Most claims managers were uneasy about this process, but they also understood that the organization was under competitive pressure. The claims managers developed a list of 10 items, such as encouraging teamwork, fostering a trusting work environment, setting clear and reasonable goals, and so on. The list was circulated to senior managers in the organization for their commitment and approval, and sent back to all claims managers for their endorsement. Once this was done, a copy of the final document was sent to every claims division employee.
Jim also announced plans to allow up with an annual survey to evaluate each claims manager’s performance. One year after the credo had been distributed Jim announced that the first annual survey would be conducted. All claims employees would complete the survey confidentiality and return it to human resources where the survey results would be compiled for each claims centre manager. The survey polled the extent to which the claims manager had lived up to each of the 10 items in the credo. Each form also provided space for comments.
The claims division survey had a high response rate.
In some centers, every employee completed and returned a form. Each report showed the claims centre manager’s average score for each of the 10 items as well how employees rated the manager at each level on the five- point scale. The reports also included every comment made by employees at the centre. No one was prepared for the results of the first survey. Most managers received moderate or poor ratings on the 10 items.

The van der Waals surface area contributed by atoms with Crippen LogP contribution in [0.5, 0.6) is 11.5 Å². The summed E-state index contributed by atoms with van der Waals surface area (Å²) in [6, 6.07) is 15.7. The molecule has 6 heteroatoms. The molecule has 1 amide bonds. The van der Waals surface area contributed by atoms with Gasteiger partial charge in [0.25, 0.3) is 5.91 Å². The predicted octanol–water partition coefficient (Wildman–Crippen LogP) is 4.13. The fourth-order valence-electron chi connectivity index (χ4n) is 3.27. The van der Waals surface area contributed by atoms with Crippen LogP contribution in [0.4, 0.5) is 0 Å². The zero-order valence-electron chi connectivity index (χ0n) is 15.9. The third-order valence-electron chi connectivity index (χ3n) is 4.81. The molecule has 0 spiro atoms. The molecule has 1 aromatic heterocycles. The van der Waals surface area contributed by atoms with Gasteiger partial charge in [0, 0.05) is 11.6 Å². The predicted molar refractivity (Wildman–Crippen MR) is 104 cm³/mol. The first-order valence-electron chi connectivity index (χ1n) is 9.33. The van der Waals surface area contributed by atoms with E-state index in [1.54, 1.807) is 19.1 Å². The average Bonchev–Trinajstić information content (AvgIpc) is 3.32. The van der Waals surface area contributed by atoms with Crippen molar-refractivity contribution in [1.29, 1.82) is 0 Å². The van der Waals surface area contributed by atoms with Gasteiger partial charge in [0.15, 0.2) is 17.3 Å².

Very few managers averaged 3 (out of 5) on more than a few items. The comments were even more devastating than the ratings.
Comments ranged from mildly disappointed in to extremely critical of their claims manager. Employees also described their long- standing frustration with TILL, high workloads and isolated working conditions. Several people bluntly stated that they were skeptical about the changes that Jim had promised. “We’ve heard the promises before, but now we’ve lost faith”, wrote one claims adjuster.
The survey results were sent to each claims manager, the regional director and employees. Jim instructed managers to discuss the survey data and comments with their regional manager and directly with employees.
The claims centre managers .NET into shock when they realized that the reports included individual comments. They had assumed that the reports would exclude comments and would only show averaged scores. Some managers went to their regional director, complaining that revealing the personal comments would ruin their careers.
Many directors sympathized, but the results were already available to employees. When Jim heard about these concerns, he agreed that the results were lower than expected and that the comments should not have been shown to employees.
After discussing the situation with his directors, he decided that the discussion meetings Detente clams managers Ana tenet employees snouts proceed as planned. 10 delay or withdraw the reports would undermine the credibility and trust that Jim was trying to develop with employees. However, the regional director attended the meeting in each claims centre to minimize direct conflict between the claims and centre manager and employees.
Although many of these meetings went smoothly, a few created harsh feelings between managers and their employees.